How do you know you have faith? Until it is measured against trials the claim of faith is just a theory. Peter thought he would never deny Jesus (Luke 22:31-33), but that very night Peter did what he thought he would never do -- three times! (Luke 22:60-62). "In this you greatly rejoice, though now for a little while, if need be, you have been grieved by various trials, that the genuineness of your faith, being much more precious than gold that perishes, though it is tested by fire, may be found to praise, honor, and glory at the revelation of Jesus Christ, whom having not seen you love. Though now you do not see Him, yet believing, you rejoice with joy inexpressible and full of glory, receiving the end of your faith--the salvation of your souls" (I Peter 1:6-9).

Peter compares all our trials to the process of refining gold. Pure gold is not found lying around waiting to be pocketed. Rocks containing metals are gathered and crushed. They are then layered in charcoal with air blown over them to get the stones fiery hot. The heat breaks down the undesirable elements and the air oxides them so that they easily crumble away or can be leached away with acidic solutions.

In those days, it was hard to get fires hot enough to melt metals such as gold or silver, so other metals were mixed in and the combination had a lower melting point. The mixture would be melted and the trash from the stones would float to the top of the liquid metal. This trash, or dross, is then removed leaving mostly metal behind. Then through a series of steps, the purified metals are separated because each metal has a different melting point. Even then the metal is not pure. It has only been smelted, but it has not yet been refined.

To get really fine gold a flux is placed on small wafers of gold. The gold is passed though a hot fire and the non-gold elements will react with the flux to oxidize. The wafers are then passed through an acid bath to remove the oxidized elements. The wafer is then pounded out to bring more to the surface and the process is repeated. Each pass leaves you with purer and purer gold.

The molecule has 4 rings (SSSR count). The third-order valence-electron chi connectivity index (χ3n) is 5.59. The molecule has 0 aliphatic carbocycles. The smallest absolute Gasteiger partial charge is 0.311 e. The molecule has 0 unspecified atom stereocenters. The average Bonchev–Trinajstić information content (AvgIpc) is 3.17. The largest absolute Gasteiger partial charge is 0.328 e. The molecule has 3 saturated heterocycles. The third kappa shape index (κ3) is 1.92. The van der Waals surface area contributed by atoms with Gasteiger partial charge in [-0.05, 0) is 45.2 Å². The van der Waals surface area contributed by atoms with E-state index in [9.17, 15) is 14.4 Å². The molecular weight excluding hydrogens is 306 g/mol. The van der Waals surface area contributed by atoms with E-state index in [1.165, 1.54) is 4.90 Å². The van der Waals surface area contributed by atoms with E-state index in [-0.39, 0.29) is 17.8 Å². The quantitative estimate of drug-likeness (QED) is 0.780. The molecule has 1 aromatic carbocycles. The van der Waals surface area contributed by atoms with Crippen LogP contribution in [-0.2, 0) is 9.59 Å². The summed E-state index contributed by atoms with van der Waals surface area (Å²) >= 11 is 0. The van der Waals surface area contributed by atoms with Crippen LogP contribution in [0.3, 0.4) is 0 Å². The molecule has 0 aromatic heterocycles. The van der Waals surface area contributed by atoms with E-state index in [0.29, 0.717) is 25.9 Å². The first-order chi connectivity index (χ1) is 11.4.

What is interesting is that for this to work, the gold has to be heated to a temperature where it almost, but not quite, melts. If it gets too hot, the gold melts and drips onto the charcoal and the smith has start all over. But if the gold is left too cool, the non-gold elements will not oxidize and can't be removed.

As the wafers become more pure, the needed temperature rises to get the gold close to the melting point. Ultimately, pure gold doesn't melt until the temperature reaches nearly 3,000 degrees Fahrenheit!

God wants high quality, righteous people. But they don't appear out of thin air.

"Behold, I have refined you, but not as silver; I have tested you in the furnace of affliction" (Isaiah 48:9-10).

"I will bring the one-third through the fire, will refine them as silver is refined, and test them as gold is tested. They will call on My name, and I will answer them. I will say, 'This is My people'; and each one will say, 'The LORD is my God.'" (Zechariah 13:9).

"The word of the LORD came to me, saying, "Son of man, the house of Israel has become dross to Me; they are all bronze, tin, iron, and lead, in the midst of a furnace; they have become dross from silver. Therefore thus says the Lord GOD: 'Because you have all become dross, therefore behold, I will gather you into the midst of Jerusalem. As men gather silver, bronze, iron, lead, and tin into the midst of a furnace, to blow fire on it, to melt it; so I will gather you in My anger and in My fury, and I will leave you there and melt you. Yes, I will gather you and blow on you with the fire of My wrath, and you shall be melted in its midst. As silver is melted in the midst of a furnace, so shall you be melted in its midst; then you shall know that I, the LORD, have poured out My fury on you'" (Ezekiel 22:17-22).

This world is God's furnace to purify and refine a people for Himself. At first, we might not be able to handle great tests, but God watches carefully that the trials we face are not too much for us. "No temptation has overtaken you except such as is common to man; but God is faithful, who will not allow you to be tempted beyond what you are able, but with the temptation will also make the way of escape, that you may be able to bear it" (I Corinthians 10:13). As we improve and become purer, the trials must increase if they are going to be effective in refining us.

"Beloved, do not think it strange concerning the fiery trial which is to try you, as though some strange thing happened to you; but rejoice to the extent that you partake of Christ's sufferings, that when His glory is revealed, you may also be glad with exceeding joy" (I Peter 4:12-13).